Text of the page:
The core of many medical malpractice cases involves the misread of one of the various forms of imaging studies: X-ray, MRI, CAT scan and Mammography. As with any medical malpractice claim, the malpractice attorney must start with the ability to prove the mistaken interpretation. That is done through a review of the matter by a qualified radiologist experienced in the technique and interpretation of the image in question (the “expert”).
What cannot be forgotten is that the misinterpretation is only the starting point of the medical malpractice case analysis. The expert has to try to recreate the original radiology process, reviewing the studies with the same information in mind that the alleged malpracticing radiologist would or should have had at the time of the original interpretation. The expert’s opinion must not only support a misread or incorrect analysis, but also that there was no reasonable or supportable basis for that incorrect interpretation. A misread cannot stand alone.
This is so, because the expert has the benefit of knowing how it all turned out, and is looking at the images with hindsight – i.e. the knowledge there was something there that was eventually discovered. The expert must be able to show how the image could not and should not have been misinterpreted, given what the alleged malpracticing radiologist should have known about the reason for the imaging study and the historical factors he or she had to know about the patient.
That approach applies, no matter what type of imaging study is being analyzed from the perspective of a medical malpractice case. The problem with any medical malpractice suit, arising from a misread of an imaging study is that the alleged malpracticing doctor did not cause the diagnosed condition. The most that can be said is that he or she delayed the diagnosis.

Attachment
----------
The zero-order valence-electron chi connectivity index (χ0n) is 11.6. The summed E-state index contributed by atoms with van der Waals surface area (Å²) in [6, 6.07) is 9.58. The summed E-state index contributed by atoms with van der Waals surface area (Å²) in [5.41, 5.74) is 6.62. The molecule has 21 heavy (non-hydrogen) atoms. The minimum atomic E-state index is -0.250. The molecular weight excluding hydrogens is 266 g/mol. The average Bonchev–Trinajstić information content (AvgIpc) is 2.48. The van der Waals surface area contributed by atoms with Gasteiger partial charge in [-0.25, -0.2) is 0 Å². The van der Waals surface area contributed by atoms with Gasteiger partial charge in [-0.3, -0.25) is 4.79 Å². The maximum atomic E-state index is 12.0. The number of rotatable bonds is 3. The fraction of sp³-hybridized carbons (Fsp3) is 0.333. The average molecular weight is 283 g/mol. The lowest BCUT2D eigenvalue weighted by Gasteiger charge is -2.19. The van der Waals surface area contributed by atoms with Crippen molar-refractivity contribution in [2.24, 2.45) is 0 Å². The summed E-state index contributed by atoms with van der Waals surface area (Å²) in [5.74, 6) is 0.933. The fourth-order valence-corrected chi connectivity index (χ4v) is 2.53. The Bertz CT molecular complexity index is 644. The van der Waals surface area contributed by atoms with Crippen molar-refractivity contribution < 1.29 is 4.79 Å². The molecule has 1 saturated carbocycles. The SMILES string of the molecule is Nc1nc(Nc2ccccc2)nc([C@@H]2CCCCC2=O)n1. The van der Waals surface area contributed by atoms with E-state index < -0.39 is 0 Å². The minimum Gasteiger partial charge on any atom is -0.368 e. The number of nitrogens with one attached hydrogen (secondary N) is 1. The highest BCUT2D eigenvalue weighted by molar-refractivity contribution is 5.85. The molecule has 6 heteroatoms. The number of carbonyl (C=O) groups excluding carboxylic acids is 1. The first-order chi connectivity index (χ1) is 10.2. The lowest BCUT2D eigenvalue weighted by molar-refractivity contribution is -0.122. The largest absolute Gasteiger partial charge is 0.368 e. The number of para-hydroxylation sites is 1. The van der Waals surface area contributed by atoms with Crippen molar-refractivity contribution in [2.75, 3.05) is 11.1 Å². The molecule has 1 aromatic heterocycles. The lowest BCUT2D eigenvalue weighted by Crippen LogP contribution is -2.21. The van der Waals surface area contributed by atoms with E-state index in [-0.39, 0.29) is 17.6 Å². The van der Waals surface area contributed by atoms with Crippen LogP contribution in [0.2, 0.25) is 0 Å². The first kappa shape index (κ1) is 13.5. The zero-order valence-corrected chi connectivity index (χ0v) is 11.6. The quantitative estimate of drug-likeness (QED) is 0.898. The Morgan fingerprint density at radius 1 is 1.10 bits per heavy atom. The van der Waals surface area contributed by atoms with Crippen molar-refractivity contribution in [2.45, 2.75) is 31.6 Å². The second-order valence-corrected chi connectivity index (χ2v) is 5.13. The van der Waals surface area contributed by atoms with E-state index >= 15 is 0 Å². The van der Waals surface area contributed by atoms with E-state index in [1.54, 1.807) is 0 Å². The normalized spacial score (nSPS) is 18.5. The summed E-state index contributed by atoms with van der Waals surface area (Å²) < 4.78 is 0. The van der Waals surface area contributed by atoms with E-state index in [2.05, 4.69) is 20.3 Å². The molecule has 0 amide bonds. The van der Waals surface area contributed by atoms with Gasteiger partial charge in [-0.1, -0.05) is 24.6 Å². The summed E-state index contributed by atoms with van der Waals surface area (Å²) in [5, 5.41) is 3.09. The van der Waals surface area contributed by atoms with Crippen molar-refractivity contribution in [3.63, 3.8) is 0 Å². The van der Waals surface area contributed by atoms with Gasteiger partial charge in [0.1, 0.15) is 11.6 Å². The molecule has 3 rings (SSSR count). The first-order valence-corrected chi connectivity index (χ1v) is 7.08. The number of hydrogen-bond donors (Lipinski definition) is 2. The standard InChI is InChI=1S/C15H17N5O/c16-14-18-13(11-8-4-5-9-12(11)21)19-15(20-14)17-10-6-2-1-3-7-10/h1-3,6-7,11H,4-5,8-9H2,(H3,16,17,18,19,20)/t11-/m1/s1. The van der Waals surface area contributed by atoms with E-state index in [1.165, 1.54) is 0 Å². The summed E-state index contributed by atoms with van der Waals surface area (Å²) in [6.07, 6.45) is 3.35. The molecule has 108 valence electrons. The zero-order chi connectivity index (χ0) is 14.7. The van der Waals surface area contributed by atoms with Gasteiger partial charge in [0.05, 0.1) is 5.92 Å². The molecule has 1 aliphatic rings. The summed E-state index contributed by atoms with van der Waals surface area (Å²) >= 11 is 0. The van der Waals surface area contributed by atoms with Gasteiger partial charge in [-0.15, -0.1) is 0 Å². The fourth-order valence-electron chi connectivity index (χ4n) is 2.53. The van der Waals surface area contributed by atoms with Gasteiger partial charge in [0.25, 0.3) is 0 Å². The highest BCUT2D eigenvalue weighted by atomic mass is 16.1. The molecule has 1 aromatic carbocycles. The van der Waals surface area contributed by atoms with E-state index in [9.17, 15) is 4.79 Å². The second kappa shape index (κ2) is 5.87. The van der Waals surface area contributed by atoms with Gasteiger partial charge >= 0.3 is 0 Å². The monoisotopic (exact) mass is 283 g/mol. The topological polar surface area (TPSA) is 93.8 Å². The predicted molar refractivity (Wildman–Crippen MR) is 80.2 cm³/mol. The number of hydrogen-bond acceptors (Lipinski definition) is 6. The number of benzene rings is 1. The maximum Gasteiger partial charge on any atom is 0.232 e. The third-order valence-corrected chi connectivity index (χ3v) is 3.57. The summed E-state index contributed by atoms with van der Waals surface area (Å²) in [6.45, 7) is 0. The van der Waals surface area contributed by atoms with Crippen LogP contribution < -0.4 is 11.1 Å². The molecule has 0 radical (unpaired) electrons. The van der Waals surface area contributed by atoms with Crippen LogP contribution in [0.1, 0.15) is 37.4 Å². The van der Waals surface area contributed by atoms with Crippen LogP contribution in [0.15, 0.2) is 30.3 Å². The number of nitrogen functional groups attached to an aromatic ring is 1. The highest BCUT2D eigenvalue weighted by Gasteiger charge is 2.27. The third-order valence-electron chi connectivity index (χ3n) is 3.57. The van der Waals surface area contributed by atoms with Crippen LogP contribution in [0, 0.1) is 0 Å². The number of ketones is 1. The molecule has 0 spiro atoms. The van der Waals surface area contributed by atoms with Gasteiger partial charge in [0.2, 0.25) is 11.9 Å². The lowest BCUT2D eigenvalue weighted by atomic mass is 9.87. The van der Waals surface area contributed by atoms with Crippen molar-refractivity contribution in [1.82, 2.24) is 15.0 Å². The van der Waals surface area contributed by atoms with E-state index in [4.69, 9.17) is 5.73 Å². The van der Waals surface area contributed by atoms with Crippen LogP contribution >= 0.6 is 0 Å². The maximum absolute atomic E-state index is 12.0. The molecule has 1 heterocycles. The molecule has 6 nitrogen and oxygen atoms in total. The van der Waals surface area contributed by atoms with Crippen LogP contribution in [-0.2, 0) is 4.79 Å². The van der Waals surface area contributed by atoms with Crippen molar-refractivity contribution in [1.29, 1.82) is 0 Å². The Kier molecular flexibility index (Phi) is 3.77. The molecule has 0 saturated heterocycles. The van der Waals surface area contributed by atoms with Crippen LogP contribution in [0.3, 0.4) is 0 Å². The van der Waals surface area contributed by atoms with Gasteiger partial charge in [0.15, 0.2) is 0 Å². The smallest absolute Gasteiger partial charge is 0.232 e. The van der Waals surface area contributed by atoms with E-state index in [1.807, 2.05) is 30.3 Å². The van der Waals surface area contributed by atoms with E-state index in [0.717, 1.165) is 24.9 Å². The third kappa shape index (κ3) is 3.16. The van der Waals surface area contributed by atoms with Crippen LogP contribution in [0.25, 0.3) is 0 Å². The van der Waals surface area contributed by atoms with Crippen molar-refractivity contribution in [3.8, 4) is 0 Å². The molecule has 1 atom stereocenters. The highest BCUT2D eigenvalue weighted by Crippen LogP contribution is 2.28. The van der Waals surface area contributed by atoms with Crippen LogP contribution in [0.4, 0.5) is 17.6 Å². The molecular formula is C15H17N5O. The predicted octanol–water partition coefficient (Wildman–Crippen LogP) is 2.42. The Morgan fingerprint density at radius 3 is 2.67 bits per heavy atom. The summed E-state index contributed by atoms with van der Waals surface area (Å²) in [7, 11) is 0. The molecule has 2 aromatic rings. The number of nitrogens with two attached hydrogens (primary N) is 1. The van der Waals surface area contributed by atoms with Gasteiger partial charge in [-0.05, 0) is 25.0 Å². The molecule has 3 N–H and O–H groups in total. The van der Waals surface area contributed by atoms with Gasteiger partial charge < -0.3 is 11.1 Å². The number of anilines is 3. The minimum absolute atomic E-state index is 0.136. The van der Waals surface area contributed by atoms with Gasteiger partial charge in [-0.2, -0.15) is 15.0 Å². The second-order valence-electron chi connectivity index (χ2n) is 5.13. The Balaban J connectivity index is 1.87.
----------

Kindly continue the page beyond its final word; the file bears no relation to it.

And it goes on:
This leads to the next hurdle in a medical malpractice case: proving the delay caused or substantially contributed to a significant change in prognosis or successful treatment options. The medical malpractice attorney must be aware that it is the disease that caused the injury or ongoing problem. He or she must be aware of the medicine, both radiological and in whatever area the missed disease or injury process is, so that proper evidence is gathered to show the radiologist’s miss triggered the significant worsening in the treatability and treatment outcome.
Unlike some other areas of medical malpractice litigation, there are always at least two  areas of medicine involved in establishing the radiological malpractice: radiology and those other areas having to do with the resulting injury or disease and the impact of delayed diagnosis and treatment.